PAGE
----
If I could give you one piece of advice this UFC 256 fight week, it would be this: Do not, under any circumstances, try to tell Tony Ferguson (25-4) how many hours of sleep he should be getting.
The chip on Ferguson's shoulder is massive this week, and his me-against-the-world dial is turned up to 11 heading into Saturday's co-main event with Charles Oliveira (29-8-1). They say all work and no play makes Jack a dull boy. But say this for Ferguson: as he stomps his way toward Saturday, the routine is anything but dull.
In virtually all his media appearances this week, Ferguson's taken aim at Oliveira, the UFC, Conor McGregor and, of course, the assembled slobs of the MMA media. No one is safe from one of the UFC's most intense competitors.
But surely even Ferguson has to decompress at some point. When I spoke with him by phone in an exclusive interview, I thought I'd keep things light by asking him what he does when it's time to chill. For example, how did he optimize his recovery? Did he get eight hours of sleep?
"Maaaaan. Eight hours?" he scoffed, as if I'd just told him I'd been taken in by a pyramid scheme. "I don't get eight hours. That's just some number."
I told him I was basing the number on well-known doctor recommendations.
"Oh," he said, with the assurance of someone check-mating Boris Spassky. "Now it's the doctors who say it."
But Ferguson wasn't done pontificating. Something about my line of questioning had set him off.
"You sound like you need some more me time," he said to me a few minutes later. "You seem like you take things too calculated. Look in the mirror. If you're pale, it means you've been stuck inside. Get outside. Put the phone down. Everyone's gotta put their phones down."
How does he control his phone time?
"By knowing I'm two minutes past the end of this phone interview."
And that, as they say, was that.
I was far from alone, though, as it was merely one example of an adversarial fight week for Ferguson. If the right mindset and focus are key to success in the cage, one has to wonder if these components are dragging Ferguson down.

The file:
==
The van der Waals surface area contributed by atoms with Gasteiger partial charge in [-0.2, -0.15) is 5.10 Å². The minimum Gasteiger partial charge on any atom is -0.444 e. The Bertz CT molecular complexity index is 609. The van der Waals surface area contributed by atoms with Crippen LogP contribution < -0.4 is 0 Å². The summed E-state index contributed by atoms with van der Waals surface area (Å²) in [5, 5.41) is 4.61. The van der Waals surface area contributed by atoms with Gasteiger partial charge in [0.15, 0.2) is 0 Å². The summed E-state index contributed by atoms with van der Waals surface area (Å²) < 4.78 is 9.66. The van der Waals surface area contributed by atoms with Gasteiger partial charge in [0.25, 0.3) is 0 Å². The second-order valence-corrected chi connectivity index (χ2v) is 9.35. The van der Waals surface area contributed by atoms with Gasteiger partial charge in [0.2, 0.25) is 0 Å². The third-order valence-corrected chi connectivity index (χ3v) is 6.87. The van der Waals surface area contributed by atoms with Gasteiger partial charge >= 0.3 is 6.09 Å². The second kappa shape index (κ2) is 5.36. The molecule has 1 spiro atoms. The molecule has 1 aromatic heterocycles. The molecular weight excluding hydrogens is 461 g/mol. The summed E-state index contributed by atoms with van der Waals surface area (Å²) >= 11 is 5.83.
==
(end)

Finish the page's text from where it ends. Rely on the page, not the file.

There was one quote that seemed to encapsulate several beefs in one. Speaking to TSN reporter Aaron Bronsteter during an event media day (h/t Body Lock MMA), Ferguson took aim and fired with a scatter gun's worth of vitriol and, yes, paranoia:
"I keep earning my way to victory every single time, but nobody speaks up. You guys [in the media] don't speak up because you guys are getting paid by Conor [McGregor]. You guys are getting paid by Proper Twelve and all that other bulls--t. You guys got that f--king facade over your face. You guys don't want to speak up for me and be like, 'Yo, give Tony the f--king title shot.' You guys got umpteen amount of time to talk to [UFC president] Dana [White], but you guys aren't speaking up for me. You guys are watching me get f--ked over left and right by my old management companies. Nobody's saying s--t right but yet here I am saving the f--king day and making sure everyone's got entertainment in the world and then taking heat afterwards saying, 'Why didn't you win?'"
Even small talk about sleep goes down in flames when Ferguson's fanning it. But at the end of the day, the ultra-intense competitor isn't in Las Vegas to be nice or to contemplate his sleep patterns. It's just a matter of whether the gambit will work.